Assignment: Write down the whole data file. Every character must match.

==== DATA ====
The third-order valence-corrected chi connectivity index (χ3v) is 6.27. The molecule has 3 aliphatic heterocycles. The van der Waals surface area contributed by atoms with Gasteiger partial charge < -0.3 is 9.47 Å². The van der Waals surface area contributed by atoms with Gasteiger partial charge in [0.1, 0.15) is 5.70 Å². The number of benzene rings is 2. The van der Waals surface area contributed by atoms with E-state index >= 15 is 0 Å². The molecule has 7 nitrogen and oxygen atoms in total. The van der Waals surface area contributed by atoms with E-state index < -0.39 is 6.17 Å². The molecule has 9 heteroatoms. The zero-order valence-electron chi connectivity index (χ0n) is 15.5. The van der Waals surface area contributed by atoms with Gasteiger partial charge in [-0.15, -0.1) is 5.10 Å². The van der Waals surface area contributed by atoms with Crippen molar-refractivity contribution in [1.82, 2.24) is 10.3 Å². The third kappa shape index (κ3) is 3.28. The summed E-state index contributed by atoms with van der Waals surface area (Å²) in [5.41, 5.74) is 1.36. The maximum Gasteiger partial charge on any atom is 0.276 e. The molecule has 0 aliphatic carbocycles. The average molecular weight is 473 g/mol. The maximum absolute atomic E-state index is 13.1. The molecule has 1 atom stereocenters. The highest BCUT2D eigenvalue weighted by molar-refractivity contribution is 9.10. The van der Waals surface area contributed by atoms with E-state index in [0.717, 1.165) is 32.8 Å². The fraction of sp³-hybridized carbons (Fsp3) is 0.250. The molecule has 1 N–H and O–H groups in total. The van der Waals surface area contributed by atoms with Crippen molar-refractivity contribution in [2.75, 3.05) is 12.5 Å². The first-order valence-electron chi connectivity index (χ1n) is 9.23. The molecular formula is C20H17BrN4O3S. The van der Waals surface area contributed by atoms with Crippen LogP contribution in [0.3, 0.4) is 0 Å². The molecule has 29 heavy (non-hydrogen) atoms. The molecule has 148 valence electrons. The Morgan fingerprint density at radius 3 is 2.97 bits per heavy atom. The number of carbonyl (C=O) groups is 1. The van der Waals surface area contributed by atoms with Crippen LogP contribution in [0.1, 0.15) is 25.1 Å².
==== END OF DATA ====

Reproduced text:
The third-order valence-corrected chi connectivity index (χ3v) is 6.27. The molecule has 3 aliphatic heterocycles. The van der Waals surface area contributed by atoms with Gasteiger partial charge < -0.3 is 9.47 Å². The van der Waals surface area contributed by atoms with Gasteiger partial charge in [0.1, 0.15) is 5.70 Å². The number of benzene rings is 2. The van der Waals surface area contributed by atoms with E-state index >= 15 is 0 Å². The molecule has 7 nitrogen and oxygen atoms in total. The van der Waals surface area contributed by atoms with E-state index < -0.39 is 6.17 Å². The molecule has 9 heteroatoms. The zero-order valence-electron chi connectivity index (χ0n) is 15.5. The van der Waals surface area contributed by atoms with Gasteiger partial charge in [-0.15, -0.1) is 5.10 Å². The van der Waals surface area contributed by atoms with Crippen molar-refractivity contribution in [1.82, 2.24) is 10.3 Å². The third kappa shape index (κ3) is 3.28. The summed E-state index contributed by atoms with van der Waals surface area (Å²) in [5.41, 5.74) is 1.36. The maximum Gasteiger partial charge on any atom is 0.276 e. The molecule has 0 aliphatic carbocycles. The average molecular weight is 473 g/mol. The maximum absolute atomic E-state index is 13.1. The molecule has 1 atom stereocenters. The highest BCUT2D eigenvalue weighted by molar-refractivity contribution is 9.10. The van der Waals surface area contributed by atoms with E-state index in [0.717, 1.165) is 32.8 Å². The fraction of sp³-hybridized carbons (Fsp3) is 0.250. The molecule has 1 N–H and O–H groups in total. The van der Waals surface area contributed by atoms with Crippen molar-refractivity contribution in [2.75, 3.05) is 12.5 Å². The first-order valence-electron chi connectivity index (χ1n) is 9.23. The molecular formula is C20H17BrN4O3S. The van der Waals surface area contributed by atoms with Crippen LogP contribution in [0.3, 0.4) is 0 Å². The molecule has 29 heavy (non-hydrogen) atoms. The molecule has 148 valence electrons. The Morgan fingerprint density at radius 3 is 2.97 bits per heavy atom. The number of carbonyl (C=O) groups is 1. The van der Waals surface area contributed by atoms with Crippen LogP contribution in [0.1, 0.15) is 25.1 Å².